Credit card interest rates are notorious for being higher than almost any other loan rates on the market. If you are a good customer that pays on time every month and pays your balance down, you would think that your already elevated interest rate should remain stable. This is not always the case.
Credit card companies can still raise the interest rates on your balance if your credit rating has dropped due to credit snags elsewhere. Bank card issuers can raise the interest rates by a sizable degree over the amount initially agreed upon.
Congress is looking at this type of credit card business as unfair practices for customers that are paying on time. This is to be differentiated from the offers of a low introductory rate or if the cardholder violates the initial agreement with the bank card issuer.
For consumers trying to work their way out of debt, the ballooning and unexpected increase on the interest rate makes becoming debt free or at least getting their debt more manageable an impossible feat. Consumers that find their interest rates hiked are urged to contact the credit card issuer and negotiate repayment options.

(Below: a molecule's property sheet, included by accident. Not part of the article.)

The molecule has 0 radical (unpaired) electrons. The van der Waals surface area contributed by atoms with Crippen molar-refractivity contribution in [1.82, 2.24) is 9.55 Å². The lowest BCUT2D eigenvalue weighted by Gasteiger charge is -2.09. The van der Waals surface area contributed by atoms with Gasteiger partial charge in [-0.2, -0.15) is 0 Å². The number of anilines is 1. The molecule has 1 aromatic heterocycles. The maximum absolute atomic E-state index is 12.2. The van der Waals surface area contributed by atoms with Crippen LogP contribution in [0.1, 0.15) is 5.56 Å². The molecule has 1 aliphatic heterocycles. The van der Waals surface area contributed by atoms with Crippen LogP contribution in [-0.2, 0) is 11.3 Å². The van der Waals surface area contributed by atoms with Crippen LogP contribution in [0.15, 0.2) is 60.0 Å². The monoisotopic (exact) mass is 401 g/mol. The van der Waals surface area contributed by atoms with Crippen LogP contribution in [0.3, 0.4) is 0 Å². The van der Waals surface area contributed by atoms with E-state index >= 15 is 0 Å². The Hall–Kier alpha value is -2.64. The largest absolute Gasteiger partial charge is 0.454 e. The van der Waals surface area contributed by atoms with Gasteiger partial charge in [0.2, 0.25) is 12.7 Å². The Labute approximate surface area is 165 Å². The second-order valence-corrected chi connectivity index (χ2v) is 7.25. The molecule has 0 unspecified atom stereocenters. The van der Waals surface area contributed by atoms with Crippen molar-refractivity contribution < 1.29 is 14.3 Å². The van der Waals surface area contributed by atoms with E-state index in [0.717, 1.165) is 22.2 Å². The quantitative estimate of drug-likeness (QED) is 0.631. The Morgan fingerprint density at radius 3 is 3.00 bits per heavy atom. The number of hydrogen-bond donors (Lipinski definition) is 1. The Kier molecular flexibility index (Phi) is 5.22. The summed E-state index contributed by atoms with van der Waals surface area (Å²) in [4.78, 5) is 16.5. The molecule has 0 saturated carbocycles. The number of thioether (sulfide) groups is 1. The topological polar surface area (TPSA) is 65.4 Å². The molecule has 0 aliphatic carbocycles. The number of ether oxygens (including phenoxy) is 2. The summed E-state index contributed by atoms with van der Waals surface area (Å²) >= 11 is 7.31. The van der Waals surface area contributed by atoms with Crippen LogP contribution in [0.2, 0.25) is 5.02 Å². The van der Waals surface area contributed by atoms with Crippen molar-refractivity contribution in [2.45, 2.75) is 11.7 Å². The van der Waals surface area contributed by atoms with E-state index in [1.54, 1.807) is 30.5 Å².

The credit card industry counters that they have notified consumers in these situations of interest rate hikes and give them the chance to either opt out or contact the credit bureaus. Credit card company executives insist that they, as lenders, must consider consumer risk profiles when considering interest rates.
The plan by the Federal Reserve is to require 45 days notice to the customer before raising interest rates and more clarity in information about fees charged by the credit card companies.
Watch your bills and statements closely for any alterations in terms and conditions, especially for finance charges and interest rates.